Sen. Rand Paul raised some eyebrows when he stated that he does not have a lot of sympathy in regards to whistle-blower Bradley Manning’s verdict and a several surprising statements concerning NSA leaker Edward Snowden at a Cato University event.
Manning faces a maximum jail sentence of 136 years with multiple convictions of Espionage Act violations, but was declared “not guilty” for aiding the enemy.
Sen. Paul reasoned that there need to be some laws that protect certain secrets and that Manning put many lives at risk by releasing millions of pages “willy-nilly”. His main concern is that whistle-blowers break laws in order to reveal state secrets.
“There do have to be laws to protect some secrets. I think if you’ve got the, you know, the plans on how to make a nuclear bomb that is a state secret. If you give that to the enemy, that is being treasonous,” said the Senator from Kentucky, “Even if you reveal it, you just have to have laws against that. What Manning did was just willy-nilly, just released millions of pages of things and I think some people have said there is potentially some harm from that. You know individual agents that could have been killed or put at risk from this. So there is a problem with that. So I just can’t support that.”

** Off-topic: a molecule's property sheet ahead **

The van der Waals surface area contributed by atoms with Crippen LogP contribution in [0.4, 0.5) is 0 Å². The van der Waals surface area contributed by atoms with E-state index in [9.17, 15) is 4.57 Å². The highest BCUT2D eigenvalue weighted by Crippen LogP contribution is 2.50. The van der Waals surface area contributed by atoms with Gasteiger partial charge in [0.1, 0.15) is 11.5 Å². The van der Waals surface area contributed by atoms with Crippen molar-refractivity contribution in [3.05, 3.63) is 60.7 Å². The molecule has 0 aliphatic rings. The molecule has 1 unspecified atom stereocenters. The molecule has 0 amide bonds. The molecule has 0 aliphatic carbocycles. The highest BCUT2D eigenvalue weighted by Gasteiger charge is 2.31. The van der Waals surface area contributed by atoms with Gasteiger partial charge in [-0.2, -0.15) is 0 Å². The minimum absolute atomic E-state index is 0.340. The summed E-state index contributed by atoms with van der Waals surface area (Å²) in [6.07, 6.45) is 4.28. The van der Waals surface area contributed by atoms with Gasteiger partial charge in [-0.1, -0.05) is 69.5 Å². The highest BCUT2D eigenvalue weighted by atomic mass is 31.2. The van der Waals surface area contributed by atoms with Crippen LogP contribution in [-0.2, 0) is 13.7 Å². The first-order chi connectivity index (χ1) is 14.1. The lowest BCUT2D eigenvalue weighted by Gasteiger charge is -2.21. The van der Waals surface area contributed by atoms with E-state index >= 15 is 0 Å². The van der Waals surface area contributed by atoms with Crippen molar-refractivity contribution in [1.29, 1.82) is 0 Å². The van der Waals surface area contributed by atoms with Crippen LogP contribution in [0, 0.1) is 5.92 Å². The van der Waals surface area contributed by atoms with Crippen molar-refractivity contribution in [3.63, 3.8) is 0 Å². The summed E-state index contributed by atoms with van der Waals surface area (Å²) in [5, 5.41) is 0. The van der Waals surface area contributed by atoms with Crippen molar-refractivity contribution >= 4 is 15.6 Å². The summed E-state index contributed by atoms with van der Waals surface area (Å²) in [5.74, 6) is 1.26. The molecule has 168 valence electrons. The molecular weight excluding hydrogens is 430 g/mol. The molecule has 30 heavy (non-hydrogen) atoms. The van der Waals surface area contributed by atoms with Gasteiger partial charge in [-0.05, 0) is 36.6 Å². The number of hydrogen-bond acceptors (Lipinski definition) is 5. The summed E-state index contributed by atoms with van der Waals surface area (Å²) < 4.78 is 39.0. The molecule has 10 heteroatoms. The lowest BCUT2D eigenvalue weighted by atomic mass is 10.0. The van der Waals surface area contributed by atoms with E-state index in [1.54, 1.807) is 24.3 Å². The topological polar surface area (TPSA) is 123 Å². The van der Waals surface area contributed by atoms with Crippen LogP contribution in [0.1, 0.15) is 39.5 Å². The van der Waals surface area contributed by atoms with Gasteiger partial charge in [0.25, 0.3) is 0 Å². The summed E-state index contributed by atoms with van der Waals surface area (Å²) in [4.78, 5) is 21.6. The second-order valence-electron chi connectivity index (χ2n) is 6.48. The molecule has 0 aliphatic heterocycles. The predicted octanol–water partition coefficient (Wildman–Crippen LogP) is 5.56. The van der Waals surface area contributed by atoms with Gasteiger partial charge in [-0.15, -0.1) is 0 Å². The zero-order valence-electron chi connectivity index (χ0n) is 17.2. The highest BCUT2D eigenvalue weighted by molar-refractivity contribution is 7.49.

Paul made an effort to bring a distinction between the NSA whistle-blower Edward Snowden and Bradley Manning who were both charged with leaking diplomatic documents, but asserted that there needs to be justice when whistle-blowers break the law.
“If you are doing something for a political purpose; you know, in fact, in some ways the Snowden case is a little bit different,” said Paul, “But even with the Snowden case, I still think you have to have laws against what he did. So he did break the law.”
He makes the case that Snowden could have a defense of making officials accountable for their own actions, but the Senator would still have Snowden incarcerated for breaking the law.
“Snowden, if he were here, could maybe make the defense ‘Well I released this information because I’m a whistle blower. I’m telling you the head of the intelligence agency isn’t telling the truth. So I’m correcting a lie by another official.’ Some have said he would have had an easier time with that argument if he had come to a member of Congress and gone through the official whistleblower, kind of, pathway,” said Paul, “I think they still would have probably put him in jail and thrown away the key.”